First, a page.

COVID-19 NEWS: Coronavirus Could Stymie U.S. Cybersecurity Enhancements
The COVID-19 pandemic may throw a monkey wrench into plans to boost cybersecurity in the United States, two members of a blue ribbon panel said April 14.
Congress chartered the U.S. Cyberspace Solarium Commission in the 2019 National Defense Authorization Act to "develop a consensus on a strategic approach to defending the United States in cyberspace against cyber attacks of significant consequences.”
In mid-March, the commission — which consists of 14 members, including four lawmakers and four senior executive agency leaders such as Deputy Secretary of Defense David Norquist — released its final report which featured 80 recommendations to Congress.
The wide-ranging document broke its recommendations into six pillars, including: reform the U.S. government’s structure and organization for cyberspace; strengthen norms and non-military tools; promote national resilience; reshape the cyber ecosystem; operationalize cybersecurity collaboration with the private sector; and preserve and employ the military instrument of national power.
However, the ongoing COVID-19 pandemic may stymie Congress’ ability to turn the report’s recommendations into law, said commissioner Suzanne Spaulding, a former undersecretary at the Department of Homeland Security.
When the panel released the study, “the intent was to be poised as well as we could be to move things through Congress, particularly on the [National] Defense Authorization Act," she said during a virtual town hall hosted by the Mayer Brown law firm. "But obviously, a lot of that is thrown up in the air as we look at our current situation."
The commission has bipartisan support on Capitol Hill, she said. Commissioners include Sen. Angus King, I-Maine; Sen. Ben Sasse, R-Neb.; Rep. James Langevin, D-R.I.; and Rep. Michael Gallagher, R-Wis.
Additionally, even before the final report was released in March, commission staffers were working with lawyers, such as those at Mayer Brown, to draft specific pieces of legislation for each of its 80 recommendations, Spaulding said. However, the novel coronavirus has “preoccupied, appropriately so, the time and attention Congress has to try and address the implications of COVID-19 but also, obviously, makes it very difficult for Congress to be in Washington and be conducting business as usual, let alone voting,” she said.
Chris Inglis, another commissioner and the former deputy director of the National Security Agency, said the panel took steps to facilitate the recommendations' timely movement through the legislation process.
“We essentially pre-discussed these with the executive and the legislative branches" so that they understood the importance of the recommendations, he said. Now that “Congress itself has been stymied to conduct its normal and routine business, it remains to be seen how fast we can proceed.”
The commission’s report called for the nation to adopt a layered cybersecurity posture.
“The United States must be prepared to impose costs to deter and, if necessary, fight and win in conflict, as well as counter and reduce malicious adversary behavior below the level of armed conflict,” the study said.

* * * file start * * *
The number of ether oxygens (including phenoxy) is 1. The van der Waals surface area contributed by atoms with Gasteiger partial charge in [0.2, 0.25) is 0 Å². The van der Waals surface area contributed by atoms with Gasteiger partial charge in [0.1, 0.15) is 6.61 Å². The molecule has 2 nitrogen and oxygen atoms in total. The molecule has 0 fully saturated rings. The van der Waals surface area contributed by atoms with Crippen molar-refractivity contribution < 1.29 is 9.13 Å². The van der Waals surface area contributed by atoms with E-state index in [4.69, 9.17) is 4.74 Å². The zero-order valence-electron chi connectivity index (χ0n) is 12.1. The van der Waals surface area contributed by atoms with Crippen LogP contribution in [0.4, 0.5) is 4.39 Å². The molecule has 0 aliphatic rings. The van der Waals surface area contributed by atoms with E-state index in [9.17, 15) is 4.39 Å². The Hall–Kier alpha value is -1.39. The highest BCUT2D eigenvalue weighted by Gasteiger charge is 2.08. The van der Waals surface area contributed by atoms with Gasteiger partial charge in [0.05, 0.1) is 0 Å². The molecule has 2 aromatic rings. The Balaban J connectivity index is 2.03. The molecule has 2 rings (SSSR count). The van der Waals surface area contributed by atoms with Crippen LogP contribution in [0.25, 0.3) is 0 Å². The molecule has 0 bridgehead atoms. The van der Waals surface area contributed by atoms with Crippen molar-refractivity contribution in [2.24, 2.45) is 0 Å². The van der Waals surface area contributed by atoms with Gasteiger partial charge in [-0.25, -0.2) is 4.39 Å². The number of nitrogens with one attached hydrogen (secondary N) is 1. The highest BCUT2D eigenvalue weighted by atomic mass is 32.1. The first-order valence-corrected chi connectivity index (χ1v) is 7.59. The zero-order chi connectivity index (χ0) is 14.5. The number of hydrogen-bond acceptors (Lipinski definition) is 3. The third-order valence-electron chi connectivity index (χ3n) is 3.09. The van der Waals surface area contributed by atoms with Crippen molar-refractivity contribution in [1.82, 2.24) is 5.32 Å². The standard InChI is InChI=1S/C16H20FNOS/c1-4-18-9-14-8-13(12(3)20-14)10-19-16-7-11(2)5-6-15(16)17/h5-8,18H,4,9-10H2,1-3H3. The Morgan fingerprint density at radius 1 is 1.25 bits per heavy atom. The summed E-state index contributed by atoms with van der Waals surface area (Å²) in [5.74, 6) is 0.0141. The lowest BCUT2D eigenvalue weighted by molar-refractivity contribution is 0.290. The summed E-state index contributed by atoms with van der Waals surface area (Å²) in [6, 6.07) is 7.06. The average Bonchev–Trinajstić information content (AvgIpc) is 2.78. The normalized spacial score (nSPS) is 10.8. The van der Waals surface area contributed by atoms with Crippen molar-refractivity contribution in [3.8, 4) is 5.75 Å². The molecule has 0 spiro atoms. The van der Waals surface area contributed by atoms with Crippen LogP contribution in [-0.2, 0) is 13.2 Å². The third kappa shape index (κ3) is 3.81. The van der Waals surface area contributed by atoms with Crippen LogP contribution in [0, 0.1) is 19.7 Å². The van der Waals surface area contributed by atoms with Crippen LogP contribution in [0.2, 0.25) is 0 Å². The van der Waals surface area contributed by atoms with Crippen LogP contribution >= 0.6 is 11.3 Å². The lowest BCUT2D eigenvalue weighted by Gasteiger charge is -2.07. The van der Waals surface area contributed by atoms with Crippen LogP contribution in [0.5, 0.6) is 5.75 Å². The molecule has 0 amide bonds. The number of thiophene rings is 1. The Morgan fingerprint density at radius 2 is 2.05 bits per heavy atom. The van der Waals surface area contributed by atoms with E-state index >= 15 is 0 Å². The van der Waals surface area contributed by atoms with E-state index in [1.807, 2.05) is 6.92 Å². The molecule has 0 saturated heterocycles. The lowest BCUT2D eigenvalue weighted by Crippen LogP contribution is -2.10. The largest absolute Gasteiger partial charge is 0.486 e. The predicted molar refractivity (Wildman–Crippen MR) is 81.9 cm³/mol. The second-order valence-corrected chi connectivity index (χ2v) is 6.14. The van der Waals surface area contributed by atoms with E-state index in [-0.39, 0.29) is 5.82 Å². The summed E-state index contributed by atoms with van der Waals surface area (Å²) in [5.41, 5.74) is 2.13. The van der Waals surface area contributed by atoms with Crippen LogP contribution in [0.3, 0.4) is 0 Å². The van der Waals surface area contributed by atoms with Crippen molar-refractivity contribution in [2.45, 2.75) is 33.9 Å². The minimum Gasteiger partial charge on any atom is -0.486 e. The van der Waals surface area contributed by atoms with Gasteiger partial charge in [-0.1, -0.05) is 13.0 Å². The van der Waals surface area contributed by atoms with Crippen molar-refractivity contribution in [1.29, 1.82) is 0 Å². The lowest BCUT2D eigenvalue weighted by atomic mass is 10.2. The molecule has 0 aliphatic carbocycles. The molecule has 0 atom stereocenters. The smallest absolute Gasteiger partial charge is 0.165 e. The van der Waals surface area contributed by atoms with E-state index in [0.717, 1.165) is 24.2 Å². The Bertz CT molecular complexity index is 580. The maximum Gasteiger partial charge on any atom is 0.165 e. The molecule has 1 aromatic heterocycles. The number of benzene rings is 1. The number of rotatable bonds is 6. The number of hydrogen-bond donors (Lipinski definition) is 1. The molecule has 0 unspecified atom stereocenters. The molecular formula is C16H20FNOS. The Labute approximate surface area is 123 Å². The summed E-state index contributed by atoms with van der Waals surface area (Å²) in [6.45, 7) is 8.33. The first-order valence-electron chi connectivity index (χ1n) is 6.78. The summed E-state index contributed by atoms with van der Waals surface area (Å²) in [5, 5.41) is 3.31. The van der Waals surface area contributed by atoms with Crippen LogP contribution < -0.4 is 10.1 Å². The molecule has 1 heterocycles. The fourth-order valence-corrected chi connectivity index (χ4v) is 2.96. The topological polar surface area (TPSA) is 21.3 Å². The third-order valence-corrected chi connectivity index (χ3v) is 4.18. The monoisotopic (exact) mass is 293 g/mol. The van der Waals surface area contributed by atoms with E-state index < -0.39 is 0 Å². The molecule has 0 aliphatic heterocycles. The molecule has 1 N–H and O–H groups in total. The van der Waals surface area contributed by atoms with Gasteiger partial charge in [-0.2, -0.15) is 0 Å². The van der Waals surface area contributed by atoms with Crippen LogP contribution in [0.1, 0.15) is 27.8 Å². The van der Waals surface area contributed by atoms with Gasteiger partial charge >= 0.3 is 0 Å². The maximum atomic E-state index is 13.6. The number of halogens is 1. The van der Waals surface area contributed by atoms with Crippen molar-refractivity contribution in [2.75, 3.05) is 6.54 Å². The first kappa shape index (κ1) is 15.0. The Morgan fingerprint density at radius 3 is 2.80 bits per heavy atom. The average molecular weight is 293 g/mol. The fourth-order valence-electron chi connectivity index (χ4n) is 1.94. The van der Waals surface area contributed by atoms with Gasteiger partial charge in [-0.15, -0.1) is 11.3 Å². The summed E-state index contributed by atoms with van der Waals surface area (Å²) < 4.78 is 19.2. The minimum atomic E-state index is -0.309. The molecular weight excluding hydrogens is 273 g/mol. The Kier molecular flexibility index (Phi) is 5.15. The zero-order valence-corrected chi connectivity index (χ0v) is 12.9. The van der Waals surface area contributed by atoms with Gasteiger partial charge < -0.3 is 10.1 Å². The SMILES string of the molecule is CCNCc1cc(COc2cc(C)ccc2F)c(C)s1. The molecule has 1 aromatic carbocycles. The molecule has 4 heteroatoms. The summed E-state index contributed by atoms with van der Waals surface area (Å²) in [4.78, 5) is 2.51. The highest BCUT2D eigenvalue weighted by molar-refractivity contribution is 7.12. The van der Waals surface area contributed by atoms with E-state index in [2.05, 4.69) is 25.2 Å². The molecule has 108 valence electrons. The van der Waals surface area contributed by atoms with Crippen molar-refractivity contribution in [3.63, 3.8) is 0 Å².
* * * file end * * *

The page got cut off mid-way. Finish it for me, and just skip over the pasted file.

So far, the nation has deterred cyber attacks that would rise to the level of an act of war. However, below that threshold “there is a significant set of adversary behavior that the United States has not prevented,” the document said.
The United States needs to implement a “defend forward” posture which recognizes that “organizing U.S. cyber forces around simply reacting to adversary activity has been ineffective in preventing adversary cyber campaigns; and initiatives that rely solely on non-military instruments of power have been insufficient to alter adversaries’ cost-benefit and risk calculus,” according to the panel.
U.S. forces must be forward-deployed geographically and virtually to counter adversaries, the report said.
The commission outlined two strategic objectives. One is expanding the capacity of the cyber mission force to meet the scope of the threat and growing mission requirements.
“The United States should achieve appropriate resourcing, force size and mix of its cyber forces as well as streamlined decision-making processes to ensure rapid maneuver and flexibility,” the study said.
The commission recommended Congress direct the Defense Department to conduct a force structure assessment of the cyber mission force as well as create a major force program funding category for U.S. Cyber Command.
A second strategic objective highlighted by the commission was ensuring the security and resilience of critical conventional and nuclear weapon systems and functions as potential foes enhance their capabilities.
“While continued automation and connectivity are essential to DoD’s military capabilities, they also present numerous access points for adversaries’ cyber intrusions and attacks," the report warned. "The scope and the challenge of securing critical military networks and systems are immense.”
The commission recommended Congress direct the Pentagon to conduct a cybersecurity vulnerability assessment of all segments of the nuclear command, control and communications enterprise and National Leadership Command Capabilities systems, and continually assess weapon systems' cyber vulnerabilities. It also called for the defense industrial base to participate in a threat intelligence-sharing program and conduct “threat hunting” on its networks.